Now I’m not saying my netbook is a bad computer. In addition to being ultra-portable, it has a VGA-out I can easily hook to my TV for a bigger screen, and an SD Card slot that allows me to add even more capacity (I have 15GB in there at the moment). But, it doesn’t have an optical drive (unless I hook an external to it), its speakers are not very loud, and its spec makes playing any PC game made after 2000-2001 virtually impossible. It’ll run Photoshop or the GIMP just fine, but the 10.4″ screen is tiny for the detail oriented work involved in photo editing.

And tablets can be even further back:

Kindle Fire
Processor: 1GHz (Dual core but not always utilized)
RAM: 512MB
HD: 8GB (really seems to be only about 5GB for my content)

Processor: 1GHz (Dual core but not always utilized)
RAM: 512MB
HD: 16/32/64GB

*Spec comparison from here

Both are web browser capable, but stacked up even against my netbook they’re slow. Both can stream video, but my Fire seems to have syncing issues when streaming Netflix.

Now I love my Fire too. It’s one of the best tools for reading books besides the real thing, and it is one of my most mobile ways to view the internet. I can’t hook it to my TV, but the weight is comfortable to hold in my hand (though not for anything longer than 30 min).

The iPad has Photoshop and untold numbers of Apps, and the 10″ size gets the closest to a comfortable typing experience I’ve had on a tablet, but not as comfortable as my netbook’s keyboard, or any USB keyboard you pick up at MicroCenter for $4. (You can get real keyboards for the iPad but they cost you more in the neighborhood of $100).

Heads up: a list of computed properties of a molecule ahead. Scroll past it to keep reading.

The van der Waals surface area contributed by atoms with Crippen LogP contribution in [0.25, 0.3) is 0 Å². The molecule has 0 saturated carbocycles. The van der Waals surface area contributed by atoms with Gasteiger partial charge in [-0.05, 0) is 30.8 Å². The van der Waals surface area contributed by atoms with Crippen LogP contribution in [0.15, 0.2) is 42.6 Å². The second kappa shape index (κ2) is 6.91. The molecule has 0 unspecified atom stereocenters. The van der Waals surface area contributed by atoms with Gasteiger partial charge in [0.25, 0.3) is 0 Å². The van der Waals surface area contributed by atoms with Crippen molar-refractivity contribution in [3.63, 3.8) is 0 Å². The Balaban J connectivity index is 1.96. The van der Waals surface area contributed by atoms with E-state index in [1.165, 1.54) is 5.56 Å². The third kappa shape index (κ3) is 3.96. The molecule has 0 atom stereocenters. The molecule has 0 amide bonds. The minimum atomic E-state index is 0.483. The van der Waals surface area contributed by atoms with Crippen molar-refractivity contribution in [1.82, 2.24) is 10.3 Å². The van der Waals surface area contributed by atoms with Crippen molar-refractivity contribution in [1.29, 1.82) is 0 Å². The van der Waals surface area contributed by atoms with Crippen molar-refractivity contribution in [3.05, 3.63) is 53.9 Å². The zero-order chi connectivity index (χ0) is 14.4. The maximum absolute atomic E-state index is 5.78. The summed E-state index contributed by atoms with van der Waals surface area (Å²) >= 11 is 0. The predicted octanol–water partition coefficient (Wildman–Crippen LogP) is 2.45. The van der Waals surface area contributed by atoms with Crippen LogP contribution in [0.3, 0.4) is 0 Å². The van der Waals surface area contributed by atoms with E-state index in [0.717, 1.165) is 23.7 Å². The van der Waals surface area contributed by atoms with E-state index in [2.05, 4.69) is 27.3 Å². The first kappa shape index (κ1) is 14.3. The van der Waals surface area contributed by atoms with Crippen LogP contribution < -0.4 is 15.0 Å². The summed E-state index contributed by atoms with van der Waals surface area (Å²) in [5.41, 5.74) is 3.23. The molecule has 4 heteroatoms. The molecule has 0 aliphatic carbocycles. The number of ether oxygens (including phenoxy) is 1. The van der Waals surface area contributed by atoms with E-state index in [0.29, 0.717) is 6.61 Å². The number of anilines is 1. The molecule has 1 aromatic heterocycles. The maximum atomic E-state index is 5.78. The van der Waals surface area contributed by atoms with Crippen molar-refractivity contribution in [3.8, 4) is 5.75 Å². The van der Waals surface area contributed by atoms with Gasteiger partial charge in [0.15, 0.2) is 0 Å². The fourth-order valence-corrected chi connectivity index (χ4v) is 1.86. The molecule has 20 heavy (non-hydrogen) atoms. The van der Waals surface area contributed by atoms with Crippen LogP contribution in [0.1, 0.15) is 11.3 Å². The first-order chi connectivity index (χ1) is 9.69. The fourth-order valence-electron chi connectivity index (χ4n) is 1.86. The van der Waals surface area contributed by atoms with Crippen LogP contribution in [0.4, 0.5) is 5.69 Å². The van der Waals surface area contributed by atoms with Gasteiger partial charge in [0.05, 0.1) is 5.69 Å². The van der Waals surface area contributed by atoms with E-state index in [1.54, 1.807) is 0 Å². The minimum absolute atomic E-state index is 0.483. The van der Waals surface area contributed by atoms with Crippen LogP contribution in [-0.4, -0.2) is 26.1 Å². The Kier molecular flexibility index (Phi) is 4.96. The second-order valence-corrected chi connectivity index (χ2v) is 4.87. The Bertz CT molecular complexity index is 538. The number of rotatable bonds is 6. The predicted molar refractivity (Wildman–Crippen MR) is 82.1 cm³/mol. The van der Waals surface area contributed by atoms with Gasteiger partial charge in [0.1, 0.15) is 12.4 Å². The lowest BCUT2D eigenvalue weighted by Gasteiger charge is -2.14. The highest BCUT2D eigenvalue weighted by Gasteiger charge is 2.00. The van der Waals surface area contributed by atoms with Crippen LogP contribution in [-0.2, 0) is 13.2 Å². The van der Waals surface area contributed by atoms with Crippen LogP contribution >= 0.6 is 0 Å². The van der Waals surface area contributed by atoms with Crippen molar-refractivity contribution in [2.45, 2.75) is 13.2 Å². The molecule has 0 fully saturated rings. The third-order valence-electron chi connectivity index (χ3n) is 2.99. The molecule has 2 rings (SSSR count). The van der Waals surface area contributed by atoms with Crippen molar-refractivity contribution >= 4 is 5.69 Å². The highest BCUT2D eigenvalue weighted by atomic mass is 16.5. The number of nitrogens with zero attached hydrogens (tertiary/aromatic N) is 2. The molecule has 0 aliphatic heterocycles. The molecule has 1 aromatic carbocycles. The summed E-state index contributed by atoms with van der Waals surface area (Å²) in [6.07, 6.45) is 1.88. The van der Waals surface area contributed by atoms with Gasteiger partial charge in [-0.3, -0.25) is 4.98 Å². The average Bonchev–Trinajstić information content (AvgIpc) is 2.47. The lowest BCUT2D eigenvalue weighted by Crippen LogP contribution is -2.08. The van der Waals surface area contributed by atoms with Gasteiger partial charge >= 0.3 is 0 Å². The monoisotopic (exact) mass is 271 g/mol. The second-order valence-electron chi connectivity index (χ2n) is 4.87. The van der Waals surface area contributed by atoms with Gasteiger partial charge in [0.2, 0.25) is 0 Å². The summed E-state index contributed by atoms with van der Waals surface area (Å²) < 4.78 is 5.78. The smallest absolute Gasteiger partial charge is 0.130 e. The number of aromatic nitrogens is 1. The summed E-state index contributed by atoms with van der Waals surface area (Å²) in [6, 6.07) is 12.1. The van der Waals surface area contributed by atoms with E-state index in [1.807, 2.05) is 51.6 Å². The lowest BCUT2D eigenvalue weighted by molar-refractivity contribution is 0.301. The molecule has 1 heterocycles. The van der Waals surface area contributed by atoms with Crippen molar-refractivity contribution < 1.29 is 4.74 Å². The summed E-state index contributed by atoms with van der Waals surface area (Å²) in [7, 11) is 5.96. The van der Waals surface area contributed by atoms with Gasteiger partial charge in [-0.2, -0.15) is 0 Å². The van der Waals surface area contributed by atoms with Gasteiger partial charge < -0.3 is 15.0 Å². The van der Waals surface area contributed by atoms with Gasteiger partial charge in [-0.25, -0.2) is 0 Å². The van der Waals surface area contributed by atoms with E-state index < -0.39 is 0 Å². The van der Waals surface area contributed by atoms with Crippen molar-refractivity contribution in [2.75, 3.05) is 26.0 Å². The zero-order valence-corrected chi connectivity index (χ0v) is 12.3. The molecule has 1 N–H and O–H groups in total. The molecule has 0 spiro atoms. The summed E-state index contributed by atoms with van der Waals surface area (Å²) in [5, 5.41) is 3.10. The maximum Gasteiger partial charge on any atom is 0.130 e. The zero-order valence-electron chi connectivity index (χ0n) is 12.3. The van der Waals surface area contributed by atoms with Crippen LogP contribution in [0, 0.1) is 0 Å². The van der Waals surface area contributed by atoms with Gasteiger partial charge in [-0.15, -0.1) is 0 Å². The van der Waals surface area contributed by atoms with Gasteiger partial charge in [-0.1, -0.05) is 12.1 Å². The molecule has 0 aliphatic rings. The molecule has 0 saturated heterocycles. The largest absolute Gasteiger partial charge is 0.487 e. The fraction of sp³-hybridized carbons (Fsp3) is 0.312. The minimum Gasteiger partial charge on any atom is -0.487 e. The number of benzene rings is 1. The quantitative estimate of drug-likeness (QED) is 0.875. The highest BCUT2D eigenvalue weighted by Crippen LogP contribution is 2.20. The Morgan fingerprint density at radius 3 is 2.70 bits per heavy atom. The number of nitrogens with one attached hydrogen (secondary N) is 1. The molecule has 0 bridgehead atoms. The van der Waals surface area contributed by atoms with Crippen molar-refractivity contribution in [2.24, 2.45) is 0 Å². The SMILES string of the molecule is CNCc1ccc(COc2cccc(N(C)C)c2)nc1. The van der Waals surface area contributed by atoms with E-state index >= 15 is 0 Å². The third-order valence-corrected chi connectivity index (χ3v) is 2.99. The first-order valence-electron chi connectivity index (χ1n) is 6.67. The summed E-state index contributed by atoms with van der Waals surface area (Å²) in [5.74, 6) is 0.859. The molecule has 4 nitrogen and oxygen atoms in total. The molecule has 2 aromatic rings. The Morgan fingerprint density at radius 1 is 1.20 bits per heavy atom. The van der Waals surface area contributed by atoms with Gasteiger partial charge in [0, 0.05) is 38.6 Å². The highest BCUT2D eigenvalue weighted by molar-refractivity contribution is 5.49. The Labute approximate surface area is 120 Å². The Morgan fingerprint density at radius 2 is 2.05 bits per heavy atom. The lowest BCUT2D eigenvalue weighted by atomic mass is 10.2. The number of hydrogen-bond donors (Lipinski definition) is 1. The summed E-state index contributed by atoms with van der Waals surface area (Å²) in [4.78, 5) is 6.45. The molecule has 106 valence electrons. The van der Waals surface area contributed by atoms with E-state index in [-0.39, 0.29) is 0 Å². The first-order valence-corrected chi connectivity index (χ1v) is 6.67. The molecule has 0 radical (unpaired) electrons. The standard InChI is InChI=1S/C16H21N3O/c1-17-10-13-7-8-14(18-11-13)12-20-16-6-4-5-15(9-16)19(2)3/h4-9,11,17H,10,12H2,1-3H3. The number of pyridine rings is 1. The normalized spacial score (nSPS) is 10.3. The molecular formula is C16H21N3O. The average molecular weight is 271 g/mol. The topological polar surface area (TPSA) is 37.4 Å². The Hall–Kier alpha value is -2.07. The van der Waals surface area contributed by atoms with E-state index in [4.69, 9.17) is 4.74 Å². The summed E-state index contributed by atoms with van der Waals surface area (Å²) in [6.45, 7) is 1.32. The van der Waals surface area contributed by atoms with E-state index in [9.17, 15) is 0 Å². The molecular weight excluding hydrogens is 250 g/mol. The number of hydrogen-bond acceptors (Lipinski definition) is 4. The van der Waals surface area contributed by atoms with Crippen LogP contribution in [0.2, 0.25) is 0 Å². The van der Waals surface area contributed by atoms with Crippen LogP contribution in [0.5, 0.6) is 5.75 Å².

If I want to play Lego Star Wars or The Witcher or any serious game, tablets and netbooks don’t cut it. If I want to have access to my whole music library wherever I go, Amazon’s cloud doesn’t cut it (just try streaming music at a BN and you’ll run up against bandwidth limits real quick). Encode a CD, better at least use a laptop.

There’s a place for new devices used in concert with conventional desktops, but until the power of tablet devices catches up to where desktops are now they won’t be the only computer I own.

After all, I don’t want to just live in the past.

Note: I like hybrid devices like the ASUS tablet and some of the concepts I’ve read about for Windows 8. I could see replacing my netbook with an ASUS tablet, if it ran an OS that could run my Windows Games and DOS emulators.

Additional Note: Apps are just software! Your Angry Birds or your Cut The Rope are like the flash games of yesteryear (though I love making that little monster happy)!